With a pilot announced back in July 2020 for testing, Google is finally ready to roll out its latest security feature: authenticated brand logos for their email service, Gmail. Set to roll out in the upcoming weeks, users will soon experience an added layer of safety against email-based scams.
MOUNTAIN VIEW, CALIFORNIA — The Federal Bureau of Investigation (FBI) says phishing was one of the most common cybercrimes in 2020, and it is a crime which still runs rampant today. A lot of phishing schemes involve using the names of trusted organizations and entities to trick users into giving out sensitive personal data, such as bank information and passwords.
Google has high hopes to alleviate these scams, and is planning to roll out authenticated brand logos for Gmail in the coming weeks. This feature will be similar to the “verified badges” social networks use for official accounts. Once completely rolled out, users will have less trouble determining whether an email is from an official source or not.
These authentications are made possible by integrating solutions such as the Brand Indicators for Message Identification (BIMI), an emerging standard that makes use of a brand’s DNS records to provide a brand logo, and the Domain-based Message Authentication, Reporting, and Conformance (DMARC), a standard email technology used for preventing domain spoofing.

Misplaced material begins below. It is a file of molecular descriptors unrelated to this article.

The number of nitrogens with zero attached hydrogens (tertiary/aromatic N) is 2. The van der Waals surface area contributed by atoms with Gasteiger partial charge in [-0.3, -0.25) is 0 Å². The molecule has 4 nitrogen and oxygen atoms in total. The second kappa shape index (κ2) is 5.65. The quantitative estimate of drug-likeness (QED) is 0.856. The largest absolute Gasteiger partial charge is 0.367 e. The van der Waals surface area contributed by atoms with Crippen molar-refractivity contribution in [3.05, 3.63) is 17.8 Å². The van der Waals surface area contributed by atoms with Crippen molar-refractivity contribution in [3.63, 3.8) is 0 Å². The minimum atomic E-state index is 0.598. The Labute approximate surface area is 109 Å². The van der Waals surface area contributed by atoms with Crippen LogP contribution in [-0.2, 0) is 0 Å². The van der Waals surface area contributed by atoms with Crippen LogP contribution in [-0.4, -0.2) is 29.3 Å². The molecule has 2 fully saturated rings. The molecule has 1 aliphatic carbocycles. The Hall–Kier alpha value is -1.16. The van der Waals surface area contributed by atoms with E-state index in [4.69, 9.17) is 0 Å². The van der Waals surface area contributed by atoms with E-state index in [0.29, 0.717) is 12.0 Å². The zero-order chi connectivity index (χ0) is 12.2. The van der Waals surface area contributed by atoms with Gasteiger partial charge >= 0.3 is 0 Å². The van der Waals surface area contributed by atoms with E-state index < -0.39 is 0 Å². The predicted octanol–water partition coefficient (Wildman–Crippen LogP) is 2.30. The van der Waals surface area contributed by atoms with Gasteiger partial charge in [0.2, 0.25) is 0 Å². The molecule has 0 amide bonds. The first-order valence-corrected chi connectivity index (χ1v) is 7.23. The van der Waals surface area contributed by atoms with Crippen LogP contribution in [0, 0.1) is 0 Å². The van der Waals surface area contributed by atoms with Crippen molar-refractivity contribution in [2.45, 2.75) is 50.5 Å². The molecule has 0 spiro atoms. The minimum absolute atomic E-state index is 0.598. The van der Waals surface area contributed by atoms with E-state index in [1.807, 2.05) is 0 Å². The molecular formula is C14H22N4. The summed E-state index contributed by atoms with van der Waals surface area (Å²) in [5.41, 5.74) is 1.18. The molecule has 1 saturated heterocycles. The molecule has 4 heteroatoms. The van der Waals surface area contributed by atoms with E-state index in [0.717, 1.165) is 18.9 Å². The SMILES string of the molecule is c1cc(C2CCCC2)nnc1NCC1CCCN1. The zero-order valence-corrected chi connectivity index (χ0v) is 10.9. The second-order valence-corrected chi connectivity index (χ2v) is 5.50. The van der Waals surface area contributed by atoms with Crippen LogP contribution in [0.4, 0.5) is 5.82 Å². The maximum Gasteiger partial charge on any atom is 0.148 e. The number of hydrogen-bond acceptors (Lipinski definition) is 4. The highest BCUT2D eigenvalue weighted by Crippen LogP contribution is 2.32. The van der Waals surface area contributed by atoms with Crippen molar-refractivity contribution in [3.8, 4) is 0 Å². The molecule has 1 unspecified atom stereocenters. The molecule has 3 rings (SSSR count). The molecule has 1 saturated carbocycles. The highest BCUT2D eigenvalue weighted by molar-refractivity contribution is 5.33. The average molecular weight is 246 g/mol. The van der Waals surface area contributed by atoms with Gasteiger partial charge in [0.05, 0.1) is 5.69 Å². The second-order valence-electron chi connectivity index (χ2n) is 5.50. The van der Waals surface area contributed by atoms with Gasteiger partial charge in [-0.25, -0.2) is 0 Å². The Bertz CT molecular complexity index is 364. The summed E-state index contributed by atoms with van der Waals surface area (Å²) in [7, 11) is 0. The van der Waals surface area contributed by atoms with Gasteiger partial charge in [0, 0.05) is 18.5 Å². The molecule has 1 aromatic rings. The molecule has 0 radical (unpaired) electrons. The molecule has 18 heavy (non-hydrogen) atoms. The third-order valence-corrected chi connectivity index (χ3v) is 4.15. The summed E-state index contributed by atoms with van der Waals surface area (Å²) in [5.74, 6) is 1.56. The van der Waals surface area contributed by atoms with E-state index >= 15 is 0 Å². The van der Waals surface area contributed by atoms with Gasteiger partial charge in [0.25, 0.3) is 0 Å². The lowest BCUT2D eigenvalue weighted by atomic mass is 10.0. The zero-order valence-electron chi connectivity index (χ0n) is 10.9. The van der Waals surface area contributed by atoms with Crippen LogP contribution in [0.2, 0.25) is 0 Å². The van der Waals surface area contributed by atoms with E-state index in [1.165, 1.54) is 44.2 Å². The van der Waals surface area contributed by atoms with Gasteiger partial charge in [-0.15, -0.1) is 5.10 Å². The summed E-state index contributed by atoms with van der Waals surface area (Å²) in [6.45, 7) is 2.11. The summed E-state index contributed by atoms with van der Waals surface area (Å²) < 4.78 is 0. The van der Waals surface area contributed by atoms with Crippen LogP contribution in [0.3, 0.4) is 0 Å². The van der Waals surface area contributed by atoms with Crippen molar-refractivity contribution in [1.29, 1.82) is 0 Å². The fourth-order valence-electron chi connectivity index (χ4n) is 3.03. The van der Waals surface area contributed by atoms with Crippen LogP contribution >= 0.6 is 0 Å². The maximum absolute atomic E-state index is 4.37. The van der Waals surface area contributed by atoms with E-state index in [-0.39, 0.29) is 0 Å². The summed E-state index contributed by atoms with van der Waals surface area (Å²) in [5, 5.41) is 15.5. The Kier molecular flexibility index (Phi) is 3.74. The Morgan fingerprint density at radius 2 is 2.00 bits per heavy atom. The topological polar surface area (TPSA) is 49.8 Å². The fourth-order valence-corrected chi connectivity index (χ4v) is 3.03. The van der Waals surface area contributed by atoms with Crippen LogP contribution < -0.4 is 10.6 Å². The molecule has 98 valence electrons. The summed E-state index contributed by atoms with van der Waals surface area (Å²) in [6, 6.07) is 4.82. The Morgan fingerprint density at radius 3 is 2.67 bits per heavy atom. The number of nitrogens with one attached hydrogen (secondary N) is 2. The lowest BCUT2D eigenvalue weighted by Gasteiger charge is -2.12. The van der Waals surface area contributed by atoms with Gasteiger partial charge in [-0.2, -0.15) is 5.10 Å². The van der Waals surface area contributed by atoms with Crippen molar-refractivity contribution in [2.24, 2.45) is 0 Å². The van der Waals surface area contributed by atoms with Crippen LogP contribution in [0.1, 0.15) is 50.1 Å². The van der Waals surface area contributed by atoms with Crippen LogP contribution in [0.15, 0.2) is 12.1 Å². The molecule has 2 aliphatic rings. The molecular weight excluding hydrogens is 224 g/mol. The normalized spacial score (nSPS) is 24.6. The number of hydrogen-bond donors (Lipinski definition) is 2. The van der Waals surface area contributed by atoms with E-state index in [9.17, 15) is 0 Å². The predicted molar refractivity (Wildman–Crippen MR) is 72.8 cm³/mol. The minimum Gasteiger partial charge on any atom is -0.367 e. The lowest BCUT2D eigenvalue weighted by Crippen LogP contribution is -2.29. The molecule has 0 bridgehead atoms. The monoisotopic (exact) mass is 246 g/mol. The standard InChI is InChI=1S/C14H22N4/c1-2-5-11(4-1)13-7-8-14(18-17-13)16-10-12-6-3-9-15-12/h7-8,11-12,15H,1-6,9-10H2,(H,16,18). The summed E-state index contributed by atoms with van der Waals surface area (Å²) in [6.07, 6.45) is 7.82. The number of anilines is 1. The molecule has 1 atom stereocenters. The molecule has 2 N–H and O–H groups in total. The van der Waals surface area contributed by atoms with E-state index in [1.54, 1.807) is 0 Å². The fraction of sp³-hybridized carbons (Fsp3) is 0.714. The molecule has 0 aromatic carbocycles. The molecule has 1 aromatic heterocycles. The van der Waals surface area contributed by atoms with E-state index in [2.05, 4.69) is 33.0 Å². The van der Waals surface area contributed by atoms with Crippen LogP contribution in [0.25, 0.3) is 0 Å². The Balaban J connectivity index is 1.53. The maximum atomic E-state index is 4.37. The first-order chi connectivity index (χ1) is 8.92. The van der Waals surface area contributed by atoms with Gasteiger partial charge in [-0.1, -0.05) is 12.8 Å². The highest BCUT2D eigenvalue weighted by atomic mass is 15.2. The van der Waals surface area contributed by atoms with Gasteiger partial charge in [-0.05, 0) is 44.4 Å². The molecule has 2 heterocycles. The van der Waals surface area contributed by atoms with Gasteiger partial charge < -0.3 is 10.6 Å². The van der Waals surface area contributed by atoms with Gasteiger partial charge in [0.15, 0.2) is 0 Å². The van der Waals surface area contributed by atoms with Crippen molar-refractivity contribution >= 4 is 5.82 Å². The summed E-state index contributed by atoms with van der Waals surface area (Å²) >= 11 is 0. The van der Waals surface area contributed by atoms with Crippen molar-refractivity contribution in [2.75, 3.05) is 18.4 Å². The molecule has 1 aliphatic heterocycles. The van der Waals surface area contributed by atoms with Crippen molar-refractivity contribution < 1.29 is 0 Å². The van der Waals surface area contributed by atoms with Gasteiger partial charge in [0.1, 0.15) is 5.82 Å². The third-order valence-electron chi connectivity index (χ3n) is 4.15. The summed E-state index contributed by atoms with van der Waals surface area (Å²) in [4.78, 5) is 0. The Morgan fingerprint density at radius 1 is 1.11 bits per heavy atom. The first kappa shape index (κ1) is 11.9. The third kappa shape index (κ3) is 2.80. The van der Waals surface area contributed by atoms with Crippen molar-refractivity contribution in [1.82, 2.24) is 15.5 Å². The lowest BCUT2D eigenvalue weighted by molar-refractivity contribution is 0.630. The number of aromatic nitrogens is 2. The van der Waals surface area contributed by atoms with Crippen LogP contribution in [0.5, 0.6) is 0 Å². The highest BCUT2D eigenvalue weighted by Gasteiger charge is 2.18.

Here’s how it’s supposed to work says Google
“Organizations who authenticate their emails using Sender Policy Framework (SPF) or Domain Keys Identified Mail (DKIM) and deploy DMARC can provide their validated trademarked logos to Google via a Verified Mark Certificate (VMC).
BIMI leverages Mark Verifying Authorities, like Certification Authorities, to verify logo ownership and provide proof of verification in a VMC. Once these authenticated emails pass our other anti-abuse checks, Gmail will start displaying the logo in the existing avatar slot.”
While Gmail users are not required to do anything in preparation for the rollouts, organizations and brands are encouraged to adopt DMARC if they haven’t yet (they might want to read up on what they should do pre-setup), and adopt BIMI once it’s completely available. (RF/The MiNT)